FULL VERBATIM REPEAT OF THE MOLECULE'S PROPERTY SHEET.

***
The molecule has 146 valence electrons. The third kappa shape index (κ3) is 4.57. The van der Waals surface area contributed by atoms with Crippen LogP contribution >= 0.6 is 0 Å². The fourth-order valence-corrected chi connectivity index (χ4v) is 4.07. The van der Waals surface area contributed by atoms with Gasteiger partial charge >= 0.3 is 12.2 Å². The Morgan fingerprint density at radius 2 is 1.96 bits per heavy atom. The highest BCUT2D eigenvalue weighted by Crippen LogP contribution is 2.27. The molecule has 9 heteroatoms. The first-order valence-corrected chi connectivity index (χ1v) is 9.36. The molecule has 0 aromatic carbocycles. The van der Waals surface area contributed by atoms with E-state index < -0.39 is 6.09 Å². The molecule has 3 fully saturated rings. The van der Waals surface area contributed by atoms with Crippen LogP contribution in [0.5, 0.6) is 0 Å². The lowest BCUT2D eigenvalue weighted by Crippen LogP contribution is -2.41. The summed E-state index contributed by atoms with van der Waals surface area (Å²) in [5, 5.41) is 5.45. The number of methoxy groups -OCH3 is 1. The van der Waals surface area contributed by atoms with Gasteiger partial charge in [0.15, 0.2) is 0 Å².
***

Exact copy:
The molecule has 146 valence electrons. The third kappa shape index (κ3) is 4.57. The van der Waals surface area contributed by atoms with Crippen LogP contribution >= 0.6 is 0 Å². The fourth-order valence-corrected chi connectivity index (χ4v) is 4.07. The van der Waals surface area contributed by atoms with Gasteiger partial charge >= 0.3 is 12.2 Å². The Morgan fingerprint density at radius 2 is 1.96 bits per heavy atom. The highest BCUT2D eigenvalue weighted by Crippen LogP contribution is 2.27. The molecule has 9 heteroatoms. The first-order valence-corrected chi connectivity index (χ1v) is 9.36. The molecule has 0 aromatic carbocycles. The van der Waals surface area contributed by atoms with E-state index < -0.39 is 6.09 Å². The molecule has 3 fully saturated rings. The van der Waals surface area contributed by atoms with Crippen LogP contribution in [0.5, 0.6) is 0 Å². The lowest BCUT2D eigenvalue weighted by Crippen LogP contribution is -2.41. The summed E-state index contributed by atoms with van der Waals surface area (Å²) in [5, 5.41) is 5.45. The number of methoxy groups -OCH3 is 1. The van der Waals surface area contributed by atoms with Gasteiger partial charge in [0.15, 0.2) is 0 Å².